3.2.2.4 Lab – Determine the MAC Address of a Host Answers

3.2.2.4 Lab – Determine the MAC Address of a Host Answers

Lab – Determine the MAC Address of a Host (Answers Version)

Answers Note: Red font color or gray highlights indicate text that appears in the Answers copy only.

Topology

C:\Users\spennock\Unicon\Griffin_Development\Lab_Development\topology_icons_2012_11_14\topology_icons_2012_11_14\na_graphics_lib_24_computer.png

Addressing Table

Device Interface IP Address Subnet Mask
PC VLAN 1 192.168.1.2 255.255.255.0

Objectives

  • Determine the MAC address of a Windows computer on an Ethernet network using the ipconfig /all command.
  • Analyze a MAC address to determine the manufacturer.

Background / Scenario

Every computer on an Ethernet local network has a Media Access Control (MAC) address that is burned into the Network Interface Card (NIC). Computer MAC addresses are usually displayed as 6 sets of two hexadecimal numbers separated by dashes or colons (example: 15-EF-A3-45-9B-57). The ipconfig /all command displays the computer MAC address. You may work individually or in teams.

Required Resources

  • PC running Windows 10 with at least one Ethernet network interface card (NIC)
  • Connectivity to the Internet

Part 1: Locating the MAC Address on a Computer

In this part of the lab, you will determine the MAC address of a computer using the Windows ipconfig command.

Step 1: Open a Windows command prompt window

Right-click on the Start button and select Command Prompt.

Step 2: Use the ipconfig /all command

Enter the ipconfig /all command at the command prompt. Press Enter. (Typical results are shown in the following figure, but your computer will display different information.)

Step 3: Locate the MAC (physical) address(es) in the output from the ipconfig /all command

Use the table below to fill in the description of the Ethernet adapter and the Physical (MAC) Address:

Description Physical Address

How many MAC addresses did you discover in your PC?___________

Answers will vary depending on the setup of the PC.

Part 2: Analyzing the Parts of a MAC Address

Every Ethernet network interface has a physical address assigned to it when it is manufactured. These addresses are 48 bit (6 bytes) long and are written in hexadecimal notation. MAC addresses are made up of two parts. One part of the MAC address, the first 3 bytes, represents the vendor who manufactured the network interface. This part of the MAC is called the OUI (Organizationally Unique Identifier). Each vendor who wants to make and sell Ethernet network interfaces must register with the IEEE in order to be assigned an OUI.

The second part of the address, the remaining 3 bytes are the unique ID for the interface. All MAC addresses that begin with the same OUI must have unique values in the last 3 bytes.

In the example shown in the lab, the physical MAC address for the Ethernet LAN interface is D4-BE-D9-13-63-00.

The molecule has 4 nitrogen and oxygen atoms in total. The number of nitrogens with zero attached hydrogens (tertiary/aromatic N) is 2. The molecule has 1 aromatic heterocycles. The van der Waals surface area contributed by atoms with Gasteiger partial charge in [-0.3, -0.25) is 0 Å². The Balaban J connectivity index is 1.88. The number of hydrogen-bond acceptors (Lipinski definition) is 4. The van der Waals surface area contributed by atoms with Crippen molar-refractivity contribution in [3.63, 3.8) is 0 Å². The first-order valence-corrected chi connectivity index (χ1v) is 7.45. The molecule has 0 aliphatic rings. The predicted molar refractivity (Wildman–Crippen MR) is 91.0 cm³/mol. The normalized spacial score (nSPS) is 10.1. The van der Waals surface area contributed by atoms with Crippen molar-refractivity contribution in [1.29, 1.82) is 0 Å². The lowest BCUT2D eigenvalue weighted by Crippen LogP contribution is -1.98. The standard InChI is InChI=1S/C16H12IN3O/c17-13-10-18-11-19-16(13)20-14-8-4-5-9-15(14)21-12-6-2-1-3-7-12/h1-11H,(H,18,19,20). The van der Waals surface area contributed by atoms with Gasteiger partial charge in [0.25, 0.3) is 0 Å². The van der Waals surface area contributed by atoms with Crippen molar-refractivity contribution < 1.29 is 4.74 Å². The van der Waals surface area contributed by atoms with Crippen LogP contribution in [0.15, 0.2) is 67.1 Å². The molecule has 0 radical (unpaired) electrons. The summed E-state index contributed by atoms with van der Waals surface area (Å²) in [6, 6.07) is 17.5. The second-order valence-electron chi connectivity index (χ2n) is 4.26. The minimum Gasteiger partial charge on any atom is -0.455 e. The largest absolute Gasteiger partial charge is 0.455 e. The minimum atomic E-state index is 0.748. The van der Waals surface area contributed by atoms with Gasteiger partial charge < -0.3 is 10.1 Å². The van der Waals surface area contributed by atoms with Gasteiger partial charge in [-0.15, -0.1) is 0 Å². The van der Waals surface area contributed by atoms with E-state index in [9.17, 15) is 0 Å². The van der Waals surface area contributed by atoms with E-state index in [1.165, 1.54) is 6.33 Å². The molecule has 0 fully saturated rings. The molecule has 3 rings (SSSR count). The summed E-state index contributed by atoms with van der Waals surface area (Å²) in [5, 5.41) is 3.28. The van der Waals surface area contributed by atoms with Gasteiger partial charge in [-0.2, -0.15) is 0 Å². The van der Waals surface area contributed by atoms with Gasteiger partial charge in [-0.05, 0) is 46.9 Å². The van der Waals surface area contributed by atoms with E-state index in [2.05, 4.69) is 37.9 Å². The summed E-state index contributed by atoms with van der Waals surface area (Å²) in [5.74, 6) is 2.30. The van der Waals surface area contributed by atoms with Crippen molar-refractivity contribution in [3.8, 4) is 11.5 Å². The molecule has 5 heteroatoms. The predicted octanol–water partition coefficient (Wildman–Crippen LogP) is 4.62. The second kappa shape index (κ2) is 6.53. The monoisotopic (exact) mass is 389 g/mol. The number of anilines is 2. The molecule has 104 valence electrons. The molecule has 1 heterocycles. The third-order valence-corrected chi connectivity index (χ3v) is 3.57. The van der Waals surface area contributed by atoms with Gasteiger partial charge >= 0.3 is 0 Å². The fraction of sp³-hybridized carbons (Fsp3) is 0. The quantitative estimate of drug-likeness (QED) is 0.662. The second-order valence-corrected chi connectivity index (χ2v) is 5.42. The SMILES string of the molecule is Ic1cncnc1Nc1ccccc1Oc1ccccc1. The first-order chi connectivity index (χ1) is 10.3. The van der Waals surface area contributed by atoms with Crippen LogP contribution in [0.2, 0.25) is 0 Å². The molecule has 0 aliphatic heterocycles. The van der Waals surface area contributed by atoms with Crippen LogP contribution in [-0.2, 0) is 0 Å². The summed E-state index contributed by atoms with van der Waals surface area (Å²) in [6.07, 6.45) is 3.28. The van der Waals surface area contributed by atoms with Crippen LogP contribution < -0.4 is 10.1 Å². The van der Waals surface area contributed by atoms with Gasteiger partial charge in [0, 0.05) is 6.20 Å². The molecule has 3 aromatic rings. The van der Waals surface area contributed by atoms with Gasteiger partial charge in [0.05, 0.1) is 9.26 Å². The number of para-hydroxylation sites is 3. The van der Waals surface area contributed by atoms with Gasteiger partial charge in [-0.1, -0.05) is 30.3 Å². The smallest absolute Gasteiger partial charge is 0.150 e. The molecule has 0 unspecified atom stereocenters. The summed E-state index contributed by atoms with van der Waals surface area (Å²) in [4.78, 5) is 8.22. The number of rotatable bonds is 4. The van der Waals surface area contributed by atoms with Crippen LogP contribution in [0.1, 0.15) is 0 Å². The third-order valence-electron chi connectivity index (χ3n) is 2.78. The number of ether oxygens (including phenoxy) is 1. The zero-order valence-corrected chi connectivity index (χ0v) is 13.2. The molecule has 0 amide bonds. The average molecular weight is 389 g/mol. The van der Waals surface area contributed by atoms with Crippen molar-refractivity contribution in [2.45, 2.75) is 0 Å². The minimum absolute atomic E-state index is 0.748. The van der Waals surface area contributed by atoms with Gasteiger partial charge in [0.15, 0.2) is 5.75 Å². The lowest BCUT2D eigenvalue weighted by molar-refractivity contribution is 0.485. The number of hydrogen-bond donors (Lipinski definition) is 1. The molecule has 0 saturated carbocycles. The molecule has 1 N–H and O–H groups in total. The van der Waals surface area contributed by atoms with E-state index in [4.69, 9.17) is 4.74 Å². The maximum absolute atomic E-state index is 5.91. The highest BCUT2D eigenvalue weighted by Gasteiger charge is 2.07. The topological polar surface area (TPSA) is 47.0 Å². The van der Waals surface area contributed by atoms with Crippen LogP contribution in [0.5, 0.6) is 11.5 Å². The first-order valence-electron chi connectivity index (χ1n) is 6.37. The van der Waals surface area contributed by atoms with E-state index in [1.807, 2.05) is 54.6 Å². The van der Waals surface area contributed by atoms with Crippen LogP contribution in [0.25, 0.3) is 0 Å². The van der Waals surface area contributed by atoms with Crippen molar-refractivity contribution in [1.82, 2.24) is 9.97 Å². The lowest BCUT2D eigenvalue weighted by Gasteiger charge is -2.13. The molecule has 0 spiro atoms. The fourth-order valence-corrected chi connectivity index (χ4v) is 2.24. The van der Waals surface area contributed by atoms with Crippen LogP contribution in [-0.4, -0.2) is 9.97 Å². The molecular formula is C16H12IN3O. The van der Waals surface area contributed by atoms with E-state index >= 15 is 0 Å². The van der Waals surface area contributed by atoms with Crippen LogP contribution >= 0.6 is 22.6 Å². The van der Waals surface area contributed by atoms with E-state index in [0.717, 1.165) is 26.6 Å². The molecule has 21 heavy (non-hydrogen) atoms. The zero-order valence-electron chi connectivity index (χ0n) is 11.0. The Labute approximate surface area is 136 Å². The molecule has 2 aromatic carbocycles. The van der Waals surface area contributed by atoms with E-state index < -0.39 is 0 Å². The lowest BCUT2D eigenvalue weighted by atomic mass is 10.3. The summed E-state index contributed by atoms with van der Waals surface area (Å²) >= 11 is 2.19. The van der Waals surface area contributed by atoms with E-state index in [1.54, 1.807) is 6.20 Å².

Manufacturer OUI Unique Identifier for the Interface Vendor Name
D4-BE-D9 13-63-00 Dell Incorporated

Step 1: List MAC addresses discovered by you and your classmates in Part 1, Step 3a.

List the 3-byte Manufacturer OUI and the 3-byte unique interface identifier. You will fill in the Vendor name in Step 2.

Manufacturer OUI Unique Identifier for the Interface Vendor Name
D4-BE-D9 13-63-00 Dell Incorporated

Step 2: Lookup the vendors who are the registered owners of the OUI that you listed in the table.

  1. Wireshark.org provides an easy to use lookup tool at https://www.wireshark.org/tools/oui-lookup.html. Use this tool, or use the Internet to search for other ways to identify an OUI.
  2. Use the information that you found to update the vendor column in the chart in Step 1a. How many different vendors did you discover?___________________________________________________
    Answers will vary depending on the setup of the PC.

Reflection

  1. Why might a computer have more than one MAC address?_____________________________________________________________________________________________________________________________________________________________________________________________________________________________________________________________________
    A computer can have multiple NICs including two or more Ethernet NICs and wireless NICs.
  2. The sample output from the ipconfig /all command shown previously had only one MAC address. Suppose the output was from a computer that also had wireless Ethernet capability. How might the output change?_____________________________________________________________________________________________________________________________________________________________________________________________________________________________________________________________________
    The screen would list information for all NICs enabled on the computer.
  3. Try connecting and disconnecting the network cable(s) to your network adapter(s) and use the ipconfig /all again. What changes do you see? Does the MAC address still display? Will the MAC address ever change?_____________________________________________________________________________________________________________________________________________________________________________________________________________________________________________________________________
    Although the IP addresses may change the MAC addresses always stay the same.
  4. What are other names for the MAC address?_____________________________________________________________________________________________________________________________________________________________________________________________________________________________________________________________________
    A MAC address is also referred to as a hardware address, Ethernet address, or a burned-in address (BIA).

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